University of Bremen: Demand for Abitur reform: All languages ​​count!

In addition to learning a second foreign language, a successful language test in any language should also be recognized for a high school diploma. After three years of work, this stimulates a research and development project on transnational mobility at the University of Bremen.
“Learning a second foreign language in school or passing a language test in any language – that should be recognized as a requirement for the general university entrance qualification.” Dita Vogel put together the core of a reform proposal that is being worked out in a project at the University of Bremen and is now being presented to a broader public. Young people who grew up multilingual would benefit from this change. Most of them currently have to study French, Spanish or Latin as their fourth or fifth language if they want to study. Children growing up multilingual often make up half of all children in large western German cities.

How better to deal with the mobility prospects of children and young people?
The proposal is one of several suggestions from the research and development project “Transnational Mobility in Schools (TraMiS)”, which was financed by the Federal Ministry of Education and Research for three years. Researchers from the University of Bremen, in cooperation with twelve committed schools and with the advisory support of the Education and Science Union (GEW) and the Freudenberg Foundation, researched how schools can better deal with the diverse transnational references and mobility prospects of children and young people.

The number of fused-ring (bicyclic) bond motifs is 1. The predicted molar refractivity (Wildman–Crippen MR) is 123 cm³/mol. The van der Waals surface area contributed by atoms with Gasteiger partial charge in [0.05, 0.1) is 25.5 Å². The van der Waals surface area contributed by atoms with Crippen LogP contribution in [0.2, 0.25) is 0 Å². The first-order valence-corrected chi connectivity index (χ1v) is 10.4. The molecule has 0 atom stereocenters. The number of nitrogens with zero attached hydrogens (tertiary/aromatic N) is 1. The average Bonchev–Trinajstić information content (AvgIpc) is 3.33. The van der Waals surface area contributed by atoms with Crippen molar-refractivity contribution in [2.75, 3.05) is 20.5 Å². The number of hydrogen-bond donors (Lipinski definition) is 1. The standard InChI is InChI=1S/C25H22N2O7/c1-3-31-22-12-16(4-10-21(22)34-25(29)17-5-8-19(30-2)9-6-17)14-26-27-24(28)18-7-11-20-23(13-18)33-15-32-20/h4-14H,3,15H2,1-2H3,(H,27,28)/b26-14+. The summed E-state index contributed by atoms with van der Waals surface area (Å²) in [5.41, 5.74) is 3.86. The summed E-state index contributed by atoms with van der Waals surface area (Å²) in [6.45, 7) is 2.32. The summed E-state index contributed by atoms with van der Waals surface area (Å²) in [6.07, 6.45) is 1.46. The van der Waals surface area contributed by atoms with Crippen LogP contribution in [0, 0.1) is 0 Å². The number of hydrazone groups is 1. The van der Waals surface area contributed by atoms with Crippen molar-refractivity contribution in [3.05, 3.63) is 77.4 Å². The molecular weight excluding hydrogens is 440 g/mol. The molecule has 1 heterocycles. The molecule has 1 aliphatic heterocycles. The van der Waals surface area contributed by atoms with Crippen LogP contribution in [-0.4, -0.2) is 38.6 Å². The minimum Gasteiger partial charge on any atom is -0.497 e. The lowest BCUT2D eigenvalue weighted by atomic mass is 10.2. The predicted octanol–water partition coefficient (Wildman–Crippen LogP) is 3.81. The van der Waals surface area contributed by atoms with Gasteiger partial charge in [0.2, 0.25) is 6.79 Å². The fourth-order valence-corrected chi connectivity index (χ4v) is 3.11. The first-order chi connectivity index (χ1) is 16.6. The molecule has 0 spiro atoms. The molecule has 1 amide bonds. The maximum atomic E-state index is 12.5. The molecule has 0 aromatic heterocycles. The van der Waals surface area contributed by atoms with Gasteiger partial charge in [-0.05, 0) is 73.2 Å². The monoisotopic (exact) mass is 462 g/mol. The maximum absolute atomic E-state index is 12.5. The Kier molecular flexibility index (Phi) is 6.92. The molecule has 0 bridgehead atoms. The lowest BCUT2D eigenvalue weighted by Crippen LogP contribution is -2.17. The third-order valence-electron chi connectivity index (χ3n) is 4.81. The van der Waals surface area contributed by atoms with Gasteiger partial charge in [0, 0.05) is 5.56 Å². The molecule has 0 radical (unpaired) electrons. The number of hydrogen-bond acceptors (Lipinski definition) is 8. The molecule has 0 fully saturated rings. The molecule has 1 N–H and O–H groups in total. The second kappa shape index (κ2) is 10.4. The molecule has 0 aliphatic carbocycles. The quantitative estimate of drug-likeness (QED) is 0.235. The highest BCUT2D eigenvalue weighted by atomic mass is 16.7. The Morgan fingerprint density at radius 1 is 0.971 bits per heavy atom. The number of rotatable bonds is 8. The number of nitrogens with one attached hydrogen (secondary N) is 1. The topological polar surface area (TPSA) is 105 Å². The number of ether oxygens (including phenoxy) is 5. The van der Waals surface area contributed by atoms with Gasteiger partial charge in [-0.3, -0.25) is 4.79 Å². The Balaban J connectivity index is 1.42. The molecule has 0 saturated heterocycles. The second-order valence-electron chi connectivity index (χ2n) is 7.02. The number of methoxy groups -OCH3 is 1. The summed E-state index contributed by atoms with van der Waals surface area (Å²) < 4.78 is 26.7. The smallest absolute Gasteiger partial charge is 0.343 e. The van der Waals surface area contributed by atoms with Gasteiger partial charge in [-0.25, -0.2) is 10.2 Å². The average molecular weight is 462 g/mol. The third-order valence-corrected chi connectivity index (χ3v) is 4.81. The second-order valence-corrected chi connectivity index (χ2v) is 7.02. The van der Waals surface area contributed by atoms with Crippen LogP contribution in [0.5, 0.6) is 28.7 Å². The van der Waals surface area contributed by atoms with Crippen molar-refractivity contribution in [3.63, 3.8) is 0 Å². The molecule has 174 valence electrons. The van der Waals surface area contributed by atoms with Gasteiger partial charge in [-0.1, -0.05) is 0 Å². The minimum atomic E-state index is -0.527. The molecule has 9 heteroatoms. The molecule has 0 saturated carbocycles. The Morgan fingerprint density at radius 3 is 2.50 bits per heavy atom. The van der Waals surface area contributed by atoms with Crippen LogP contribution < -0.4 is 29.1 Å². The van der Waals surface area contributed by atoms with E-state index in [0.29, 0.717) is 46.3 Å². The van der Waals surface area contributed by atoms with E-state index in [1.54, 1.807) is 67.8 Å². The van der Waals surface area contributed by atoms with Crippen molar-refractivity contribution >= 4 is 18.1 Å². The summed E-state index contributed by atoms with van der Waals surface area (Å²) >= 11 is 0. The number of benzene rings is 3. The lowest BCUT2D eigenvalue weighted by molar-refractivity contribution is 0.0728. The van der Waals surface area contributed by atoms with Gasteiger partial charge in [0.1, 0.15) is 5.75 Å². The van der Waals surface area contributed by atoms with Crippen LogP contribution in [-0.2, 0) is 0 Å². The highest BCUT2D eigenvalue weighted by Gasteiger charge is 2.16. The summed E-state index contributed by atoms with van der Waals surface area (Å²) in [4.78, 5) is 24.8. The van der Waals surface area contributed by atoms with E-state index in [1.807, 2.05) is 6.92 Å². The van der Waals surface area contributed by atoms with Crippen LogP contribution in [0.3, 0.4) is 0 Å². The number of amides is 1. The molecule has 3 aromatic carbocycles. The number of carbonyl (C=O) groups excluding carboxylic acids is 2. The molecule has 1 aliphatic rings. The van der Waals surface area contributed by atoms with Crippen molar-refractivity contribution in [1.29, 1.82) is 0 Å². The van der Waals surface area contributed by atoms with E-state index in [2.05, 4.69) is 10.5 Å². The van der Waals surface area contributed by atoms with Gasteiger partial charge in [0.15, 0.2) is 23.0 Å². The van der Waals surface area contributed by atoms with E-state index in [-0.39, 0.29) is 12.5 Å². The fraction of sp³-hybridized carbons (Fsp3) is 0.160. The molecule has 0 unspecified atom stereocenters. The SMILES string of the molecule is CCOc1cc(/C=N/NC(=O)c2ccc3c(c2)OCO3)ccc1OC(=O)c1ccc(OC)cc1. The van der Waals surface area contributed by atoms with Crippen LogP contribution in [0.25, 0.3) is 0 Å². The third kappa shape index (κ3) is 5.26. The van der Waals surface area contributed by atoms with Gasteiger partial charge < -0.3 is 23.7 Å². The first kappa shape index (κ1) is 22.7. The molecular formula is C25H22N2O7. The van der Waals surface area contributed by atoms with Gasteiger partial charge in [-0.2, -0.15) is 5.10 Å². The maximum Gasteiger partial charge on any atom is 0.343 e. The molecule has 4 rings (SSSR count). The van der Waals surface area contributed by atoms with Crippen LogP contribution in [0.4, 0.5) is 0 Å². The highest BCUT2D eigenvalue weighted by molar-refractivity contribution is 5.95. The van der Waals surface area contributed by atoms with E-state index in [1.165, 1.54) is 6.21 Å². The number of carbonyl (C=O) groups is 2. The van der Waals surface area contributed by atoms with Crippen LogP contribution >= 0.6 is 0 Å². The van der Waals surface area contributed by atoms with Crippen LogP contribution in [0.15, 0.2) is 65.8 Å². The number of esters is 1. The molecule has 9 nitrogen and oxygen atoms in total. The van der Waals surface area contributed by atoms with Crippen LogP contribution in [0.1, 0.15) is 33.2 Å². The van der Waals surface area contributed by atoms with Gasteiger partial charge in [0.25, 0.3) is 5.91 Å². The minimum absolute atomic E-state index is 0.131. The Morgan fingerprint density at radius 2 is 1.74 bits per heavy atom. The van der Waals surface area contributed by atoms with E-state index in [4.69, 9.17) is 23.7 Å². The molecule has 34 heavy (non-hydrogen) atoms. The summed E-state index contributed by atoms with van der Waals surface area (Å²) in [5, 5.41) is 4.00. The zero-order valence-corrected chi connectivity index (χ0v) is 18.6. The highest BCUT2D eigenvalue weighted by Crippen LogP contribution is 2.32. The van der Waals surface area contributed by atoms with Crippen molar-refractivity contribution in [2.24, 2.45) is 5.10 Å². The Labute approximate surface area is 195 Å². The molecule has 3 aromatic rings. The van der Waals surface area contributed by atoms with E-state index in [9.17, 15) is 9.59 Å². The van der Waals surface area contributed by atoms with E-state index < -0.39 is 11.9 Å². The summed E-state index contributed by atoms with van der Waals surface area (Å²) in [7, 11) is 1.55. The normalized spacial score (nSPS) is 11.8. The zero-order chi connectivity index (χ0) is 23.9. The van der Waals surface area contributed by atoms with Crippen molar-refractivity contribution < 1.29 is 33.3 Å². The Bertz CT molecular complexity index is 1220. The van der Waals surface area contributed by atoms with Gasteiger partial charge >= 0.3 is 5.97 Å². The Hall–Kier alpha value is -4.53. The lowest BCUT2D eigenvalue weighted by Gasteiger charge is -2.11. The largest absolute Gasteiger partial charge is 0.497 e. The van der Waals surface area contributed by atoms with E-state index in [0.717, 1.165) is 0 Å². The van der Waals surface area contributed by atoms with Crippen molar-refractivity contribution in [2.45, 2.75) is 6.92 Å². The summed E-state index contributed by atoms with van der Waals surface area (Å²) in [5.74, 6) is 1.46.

Pupils, parents, teachers and school administrators discussed brief case histories and described what they find problematic and what could be better regulated. The researchers also visited schools abroad to look for ideas for transnationally inclusive schools. Good examples and new ideas were worked out, discussed in the professional world, illustrated with free downloadable comics and illustrated handouts and used in teacher training.

School should not only prepare people for a life in Germany
“If schools only prepare for life in Germany, they will not do justice to the diverse transnational references of today’s children and young people,” says project manager Yasemin Karakaşoğlu, professor for intercultural education at the University of Bremen. How knowledge and attitudes would have to change in schools in the immigrant society, how colleges can expand multilingual and multi-professional and which alternative paths could be taken when accepting immigrants are shown in impulse papers and clear handouts.

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